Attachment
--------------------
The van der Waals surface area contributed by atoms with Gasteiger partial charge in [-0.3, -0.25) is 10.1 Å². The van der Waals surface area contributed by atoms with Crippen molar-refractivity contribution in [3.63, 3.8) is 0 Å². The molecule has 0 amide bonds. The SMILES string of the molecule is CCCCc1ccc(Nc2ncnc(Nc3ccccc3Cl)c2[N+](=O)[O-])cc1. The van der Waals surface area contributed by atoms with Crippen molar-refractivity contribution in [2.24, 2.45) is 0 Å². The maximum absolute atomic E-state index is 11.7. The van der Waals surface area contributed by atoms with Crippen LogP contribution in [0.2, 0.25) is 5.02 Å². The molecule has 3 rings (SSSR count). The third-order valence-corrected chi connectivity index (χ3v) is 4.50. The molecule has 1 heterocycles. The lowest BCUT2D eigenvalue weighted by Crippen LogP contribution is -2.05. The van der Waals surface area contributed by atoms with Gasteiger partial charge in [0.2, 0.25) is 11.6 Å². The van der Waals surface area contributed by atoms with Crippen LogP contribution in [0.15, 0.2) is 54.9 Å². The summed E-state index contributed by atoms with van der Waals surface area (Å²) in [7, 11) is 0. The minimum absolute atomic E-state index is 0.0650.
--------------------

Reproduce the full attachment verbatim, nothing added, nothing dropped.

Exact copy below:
The van der Waals surface area contributed by atoms with Gasteiger partial charge in [-0.3, -0.25) is 10.1 Å². The van der Waals surface area contributed by atoms with Crippen molar-refractivity contribution in [3.63, 3.8) is 0 Å². The molecule has 0 amide bonds. The SMILES string of the molecule is CCCCc1ccc(Nc2ncnc(Nc3ccccc3Cl)c2[N+](=O)[O-])cc1. The van der Waals surface area contributed by atoms with Crippen molar-refractivity contribution in [2.24, 2.45) is 0 Å². The maximum absolute atomic E-state index is 11.7. The van der Waals surface area contributed by atoms with Crippen LogP contribution in [0.2, 0.25) is 5.02 Å². The molecule has 3 rings (SSSR count). The third-order valence-corrected chi connectivity index (χ3v) is 4.50. The molecule has 1 heterocycles. The lowest BCUT2D eigenvalue weighted by Crippen LogP contribution is -2.05. The van der Waals surface area contributed by atoms with Gasteiger partial charge in [0.2, 0.25) is 11.6 Å². The van der Waals surface area contributed by atoms with Crippen LogP contribution in [0.15, 0.2) is 54.9 Å². The summed E-state index contributed by atoms with van der Waals surface area (Å²) in [7, 11) is 0. The minimum absolute atomic E-state index is 0.0650.